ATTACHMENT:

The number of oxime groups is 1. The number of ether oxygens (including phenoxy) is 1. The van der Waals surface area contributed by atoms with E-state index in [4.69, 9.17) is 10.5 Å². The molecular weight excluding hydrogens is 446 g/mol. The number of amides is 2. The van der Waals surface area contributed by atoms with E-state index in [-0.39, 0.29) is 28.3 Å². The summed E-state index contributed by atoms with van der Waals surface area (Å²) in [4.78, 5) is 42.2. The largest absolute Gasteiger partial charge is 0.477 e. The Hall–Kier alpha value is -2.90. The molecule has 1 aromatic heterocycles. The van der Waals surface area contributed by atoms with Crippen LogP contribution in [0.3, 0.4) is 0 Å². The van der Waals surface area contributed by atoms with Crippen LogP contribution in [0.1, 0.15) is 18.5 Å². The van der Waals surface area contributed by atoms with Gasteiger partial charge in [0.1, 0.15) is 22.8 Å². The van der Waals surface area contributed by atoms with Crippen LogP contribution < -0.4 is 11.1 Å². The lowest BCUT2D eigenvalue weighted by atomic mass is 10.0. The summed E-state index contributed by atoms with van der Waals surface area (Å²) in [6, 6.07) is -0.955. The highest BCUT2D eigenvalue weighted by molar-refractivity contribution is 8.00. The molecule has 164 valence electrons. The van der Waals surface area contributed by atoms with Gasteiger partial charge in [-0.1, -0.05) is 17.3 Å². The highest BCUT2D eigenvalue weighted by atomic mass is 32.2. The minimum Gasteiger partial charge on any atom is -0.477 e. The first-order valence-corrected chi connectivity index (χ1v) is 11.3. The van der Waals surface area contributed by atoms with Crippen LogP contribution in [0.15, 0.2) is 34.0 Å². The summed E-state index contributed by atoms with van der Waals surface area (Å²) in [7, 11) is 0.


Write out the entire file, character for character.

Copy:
The number of oxime groups is 1. The number of ether oxygens (including phenoxy) is 1. The van der Waals surface area contributed by atoms with E-state index in [4.69, 9.17) is 10.5 Å². The molecular weight excluding hydrogens is 446 g/mol. The number of amides is 2. The van der Waals surface area contributed by atoms with E-state index in [-0.39, 0.29) is 28.3 Å². The summed E-state index contributed by atoms with van der Waals surface area (Å²) in [4.78, 5) is 42.2. The largest absolute Gasteiger partial charge is 0.477 e. The Hall–Kier alpha value is -2.90. The molecule has 1 aromatic heterocycles. The van der Waals surface area contributed by atoms with Crippen LogP contribution in [0.3, 0.4) is 0 Å². The van der Waals surface area contributed by atoms with Crippen LogP contribution in [0.1, 0.15) is 18.5 Å². The van der Waals surface area contributed by atoms with Gasteiger partial charge in [0.1, 0.15) is 22.8 Å². The van der Waals surface area contributed by atoms with Crippen LogP contribution < -0.4 is 11.1 Å². The lowest BCUT2D eigenvalue weighted by atomic mass is 10.0. The summed E-state index contributed by atoms with van der Waals surface area (Å²) in [6, 6.07) is -0.955. The highest BCUT2D eigenvalue weighted by molar-refractivity contribution is 8.00. The molecule has 164 valence electrons. The van der Waals surface area contributed by atoms with Gasteiger partial charge in [-0.1, -0.05) is 17.3 Å². The highest BCUT2D eigenvalue weighted by atomic mass is 32.2. The minimum Gasteiger partial charge on any atom is -0.477 e. The first-order valence-corrected chi connectivity index (χ1v) is 11.3. The van der Waals surface area contributed by atoms with Crippen LogP contribution in [0.15, 0.2) is 34.0 Å². The summed E-state index contributed by atoms with van der Waals surface area (Å²) in [7, 11) is 0.